Also available, Towards 2028 (PDF) by Christian Rollet (77 Kb)

Other memoirs

Dirk Jarre was the President of ICSW during memorable times-- the preparation of the World Summit for Social Development convened in Copenhagen in 1995. But his memoirs go much further illuminating some important moments in the ICSW history. The link is below.

Some memories of my time in ICSW (PDF) by Dirk Jarré, past president of ICSW (97 Kb)


John Langmore is an ICSW Distinguished Fellow. He is a Professorial Fellow in the School of Social and Political Sciences at the University of Melbourne; and a former Australian MP and Director of the Social Policy and Development Division within the UN Secretariat.

Working with ICSW, 1994-2003 by John Langmore (104 Kb)


Professor Julian Disney was the President of ICSW in 1996-2000. During the preparatory process for the World Social Summit-- convened in Copenhagen in 1995-- he was the Chair of ICSW Working Group on the Summit.

ICSW and the World Summit on Social Development, 1994 - 1995 by Professor Julian Disney (50 Kb)


Solveig Askjem was the President of ICSW from 2003 to 2008. Solveig took on the position following political challenges experienced by at then President, Quazi Faruque Ahmed. As Christian Rollet tributed during his acceptance of the position in 2008, "Solveig Askjem has been a marvellous President who took over at a hard time. With her Nordic coolness and real efficiency she helped restore the organisation.”

Reflections from ICSW President 2003-2008 by Solveig Askjem (498 Kb)

what we do

Focused on advocacy, knowledge-building and technical assistance projects in various areas of social development carried out at the country level and internationally, ICSW and our members are active in a wide range of fields within the general areas of social welfare. Fighting poverty, inequality and marginalization and building the resilience of the vulnerable groups to economic, social and environmental shocks is one of the key objectives of the organization.

Information and Communications

ICSW gathers and distributes information to civil society organisations, governments and intergovernmental organisations. We deliver information through journals, reports, electronic newsletters and our website.

Policy Development and Advocacy

ICSW undertakes research and organises consultations to help analyse problems and develop policies. Each of our global biennial conferences covers a very wide range of issues. Other forums, seminars and workshops are convened on specific topics.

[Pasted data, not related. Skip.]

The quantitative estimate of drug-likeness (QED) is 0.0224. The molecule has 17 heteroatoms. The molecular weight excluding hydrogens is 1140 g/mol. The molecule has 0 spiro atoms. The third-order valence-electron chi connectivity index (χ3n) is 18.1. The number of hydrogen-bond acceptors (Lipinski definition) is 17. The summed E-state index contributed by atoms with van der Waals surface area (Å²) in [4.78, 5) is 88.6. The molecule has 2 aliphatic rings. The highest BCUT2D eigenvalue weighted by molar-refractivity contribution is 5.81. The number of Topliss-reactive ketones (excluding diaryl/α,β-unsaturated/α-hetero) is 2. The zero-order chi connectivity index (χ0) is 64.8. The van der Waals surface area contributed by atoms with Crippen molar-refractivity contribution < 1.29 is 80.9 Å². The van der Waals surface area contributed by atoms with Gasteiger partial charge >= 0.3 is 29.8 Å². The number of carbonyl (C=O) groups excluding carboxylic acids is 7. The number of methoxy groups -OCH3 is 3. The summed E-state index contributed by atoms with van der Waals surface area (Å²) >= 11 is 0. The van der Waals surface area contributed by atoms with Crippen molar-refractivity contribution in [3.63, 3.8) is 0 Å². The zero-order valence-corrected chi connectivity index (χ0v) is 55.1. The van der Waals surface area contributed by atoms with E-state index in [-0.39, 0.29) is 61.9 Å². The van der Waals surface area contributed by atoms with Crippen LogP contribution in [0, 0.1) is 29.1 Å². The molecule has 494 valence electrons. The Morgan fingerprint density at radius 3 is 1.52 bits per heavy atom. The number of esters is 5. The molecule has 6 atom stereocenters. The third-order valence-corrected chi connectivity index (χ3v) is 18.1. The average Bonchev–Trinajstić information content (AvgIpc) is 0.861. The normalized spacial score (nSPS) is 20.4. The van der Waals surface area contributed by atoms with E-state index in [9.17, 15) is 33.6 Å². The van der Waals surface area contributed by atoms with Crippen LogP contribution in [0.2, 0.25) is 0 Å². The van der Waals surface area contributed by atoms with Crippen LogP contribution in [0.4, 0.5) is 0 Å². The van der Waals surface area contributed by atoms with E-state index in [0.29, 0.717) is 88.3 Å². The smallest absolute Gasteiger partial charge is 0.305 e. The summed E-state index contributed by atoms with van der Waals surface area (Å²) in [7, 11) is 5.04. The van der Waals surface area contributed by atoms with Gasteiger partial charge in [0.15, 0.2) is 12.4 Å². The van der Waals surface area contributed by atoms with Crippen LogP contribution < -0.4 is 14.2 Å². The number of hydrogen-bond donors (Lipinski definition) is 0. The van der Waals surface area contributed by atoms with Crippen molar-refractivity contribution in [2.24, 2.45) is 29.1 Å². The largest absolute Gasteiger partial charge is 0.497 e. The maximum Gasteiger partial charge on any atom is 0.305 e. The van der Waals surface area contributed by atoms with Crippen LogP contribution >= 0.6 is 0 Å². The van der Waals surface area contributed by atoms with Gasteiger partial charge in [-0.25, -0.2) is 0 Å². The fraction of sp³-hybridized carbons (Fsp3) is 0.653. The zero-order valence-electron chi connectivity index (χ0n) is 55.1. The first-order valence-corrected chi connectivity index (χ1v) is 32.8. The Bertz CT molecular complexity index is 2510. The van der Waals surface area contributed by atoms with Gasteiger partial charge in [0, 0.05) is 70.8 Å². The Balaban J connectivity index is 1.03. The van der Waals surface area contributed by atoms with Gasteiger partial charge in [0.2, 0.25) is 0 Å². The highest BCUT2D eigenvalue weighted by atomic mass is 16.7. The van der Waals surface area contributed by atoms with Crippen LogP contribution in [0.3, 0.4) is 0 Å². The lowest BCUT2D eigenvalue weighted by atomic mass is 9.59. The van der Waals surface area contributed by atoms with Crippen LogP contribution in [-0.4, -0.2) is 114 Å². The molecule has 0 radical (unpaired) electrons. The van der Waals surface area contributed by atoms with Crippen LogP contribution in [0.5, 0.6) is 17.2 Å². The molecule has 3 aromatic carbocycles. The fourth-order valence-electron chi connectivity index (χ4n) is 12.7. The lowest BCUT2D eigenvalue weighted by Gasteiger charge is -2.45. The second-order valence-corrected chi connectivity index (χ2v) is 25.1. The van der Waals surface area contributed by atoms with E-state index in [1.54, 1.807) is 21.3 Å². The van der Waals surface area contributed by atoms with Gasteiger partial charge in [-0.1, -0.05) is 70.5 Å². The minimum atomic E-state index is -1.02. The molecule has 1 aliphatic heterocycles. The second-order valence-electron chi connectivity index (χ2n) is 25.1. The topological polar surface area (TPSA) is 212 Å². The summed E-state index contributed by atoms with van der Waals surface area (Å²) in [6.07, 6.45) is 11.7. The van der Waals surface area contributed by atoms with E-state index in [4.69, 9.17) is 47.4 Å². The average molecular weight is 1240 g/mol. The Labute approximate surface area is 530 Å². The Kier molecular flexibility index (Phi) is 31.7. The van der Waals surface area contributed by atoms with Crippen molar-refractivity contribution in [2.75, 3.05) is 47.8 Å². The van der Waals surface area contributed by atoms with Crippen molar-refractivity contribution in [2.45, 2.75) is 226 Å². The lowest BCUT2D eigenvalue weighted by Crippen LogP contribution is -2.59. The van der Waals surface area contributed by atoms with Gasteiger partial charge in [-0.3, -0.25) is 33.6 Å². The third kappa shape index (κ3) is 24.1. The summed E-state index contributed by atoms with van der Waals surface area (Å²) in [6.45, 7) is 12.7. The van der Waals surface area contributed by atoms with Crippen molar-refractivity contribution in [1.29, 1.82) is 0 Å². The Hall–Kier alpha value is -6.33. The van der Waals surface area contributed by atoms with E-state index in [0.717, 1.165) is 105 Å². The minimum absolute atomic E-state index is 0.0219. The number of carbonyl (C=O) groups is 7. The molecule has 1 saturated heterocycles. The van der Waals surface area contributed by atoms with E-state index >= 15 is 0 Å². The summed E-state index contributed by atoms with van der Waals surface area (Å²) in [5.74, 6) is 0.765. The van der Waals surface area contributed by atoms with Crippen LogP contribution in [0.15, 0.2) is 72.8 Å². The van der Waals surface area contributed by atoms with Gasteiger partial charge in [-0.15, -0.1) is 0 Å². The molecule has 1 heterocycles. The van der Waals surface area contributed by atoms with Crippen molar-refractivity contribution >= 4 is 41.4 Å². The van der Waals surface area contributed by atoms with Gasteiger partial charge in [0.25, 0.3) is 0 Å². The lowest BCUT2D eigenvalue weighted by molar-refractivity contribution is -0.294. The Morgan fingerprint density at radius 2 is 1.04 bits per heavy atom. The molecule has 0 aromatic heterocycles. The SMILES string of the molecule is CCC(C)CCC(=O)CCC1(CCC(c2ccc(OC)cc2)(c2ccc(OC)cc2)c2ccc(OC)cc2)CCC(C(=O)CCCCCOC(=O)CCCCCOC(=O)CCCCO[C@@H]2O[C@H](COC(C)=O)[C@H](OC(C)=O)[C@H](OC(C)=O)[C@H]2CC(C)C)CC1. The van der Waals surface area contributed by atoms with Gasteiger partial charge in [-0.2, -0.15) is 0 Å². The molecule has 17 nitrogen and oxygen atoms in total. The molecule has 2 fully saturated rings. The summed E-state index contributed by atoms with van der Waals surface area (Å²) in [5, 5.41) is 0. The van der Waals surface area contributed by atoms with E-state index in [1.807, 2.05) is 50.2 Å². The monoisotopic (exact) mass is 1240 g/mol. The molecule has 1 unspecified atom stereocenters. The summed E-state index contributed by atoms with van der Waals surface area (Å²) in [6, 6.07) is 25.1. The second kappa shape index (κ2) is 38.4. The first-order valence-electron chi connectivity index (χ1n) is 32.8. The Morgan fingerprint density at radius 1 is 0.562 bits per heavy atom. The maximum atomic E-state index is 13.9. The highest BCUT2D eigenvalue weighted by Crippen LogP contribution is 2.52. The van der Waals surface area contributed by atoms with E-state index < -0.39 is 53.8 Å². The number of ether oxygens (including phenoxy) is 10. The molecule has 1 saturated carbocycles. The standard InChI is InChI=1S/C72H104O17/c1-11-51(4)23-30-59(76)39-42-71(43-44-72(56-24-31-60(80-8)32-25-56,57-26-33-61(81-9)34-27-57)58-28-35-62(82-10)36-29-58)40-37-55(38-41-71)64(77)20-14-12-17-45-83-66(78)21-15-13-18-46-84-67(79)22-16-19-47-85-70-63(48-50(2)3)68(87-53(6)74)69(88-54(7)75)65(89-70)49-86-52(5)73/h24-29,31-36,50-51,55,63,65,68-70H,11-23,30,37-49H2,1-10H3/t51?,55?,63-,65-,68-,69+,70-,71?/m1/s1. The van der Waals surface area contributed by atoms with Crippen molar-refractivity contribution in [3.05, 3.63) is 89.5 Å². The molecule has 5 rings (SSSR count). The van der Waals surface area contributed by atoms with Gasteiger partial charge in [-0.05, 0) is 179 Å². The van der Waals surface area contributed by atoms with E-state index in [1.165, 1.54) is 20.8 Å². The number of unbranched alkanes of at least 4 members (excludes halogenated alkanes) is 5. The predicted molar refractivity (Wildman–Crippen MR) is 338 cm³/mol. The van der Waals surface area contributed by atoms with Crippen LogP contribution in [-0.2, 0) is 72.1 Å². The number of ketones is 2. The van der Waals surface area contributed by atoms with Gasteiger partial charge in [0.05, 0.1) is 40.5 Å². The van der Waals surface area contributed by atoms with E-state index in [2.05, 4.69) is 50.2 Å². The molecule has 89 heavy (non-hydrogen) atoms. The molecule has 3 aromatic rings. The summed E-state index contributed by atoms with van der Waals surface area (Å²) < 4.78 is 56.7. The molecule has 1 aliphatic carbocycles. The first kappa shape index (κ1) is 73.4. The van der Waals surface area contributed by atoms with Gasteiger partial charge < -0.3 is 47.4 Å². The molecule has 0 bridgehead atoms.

We prepare written policy submissions, lobby governments and organise delegations to attend key international meetings. We also work with other international organisations, especially by convening joint meetings and developing consistent policies.

How Do We Relate to the United Nations (UN/ONU)?

ICSW has the highest level of consultative status with the United Nations in relation to the work of the Economic and Social Council. It is also accredited to the Food and Agriculture Organisation of the United Nations (FAO), the International Labour Organisation (ILO), the United Nations Children's Fund (UNICEF), the United Nations Educational, Scientific and Cultural Organisation (UNESCO) and to regional intergovernmental organisations.

ICSW's high level of consultative status within the United Nations has also ensured that the organisation is consulted and involved in important social development issues being discussed by the United Nations.

What does ICSW do at the UN?

Social Protection


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Addressing food insecurity in Africa and child-sensitive social protection

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Social Protection and Economic Reform Policies in Egypt

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The Social Situation in the MENA Region

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More Social Protection articles

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Global Agenda

The Global Agenda

A collaborative initiative with IASSW, ICSW, IFSW.

SPF

Social Protection Floor

ICSW has adopted the SPF-I as its major agenda.

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Events

Global conferences in social welfare and development.

members

Join ICSW

Become a member, engage in social welfare community.

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Created in 1928 in Paris to address complexities and challenges of social work, the International Council on Social Welfare (ICSW) has evolved through the years to embrace the major issues of social development, becoming a global organization committed to improving human well-being. Establishing common ground on issues of international significance, and acting with partners ICSW represents national and local organizations in more than 70 countries throughout the world working through its nine regional networks. Membership also includes major international organizations. By virtue of its constitution, ICSW operates as a democratic and accountable organization. Learn More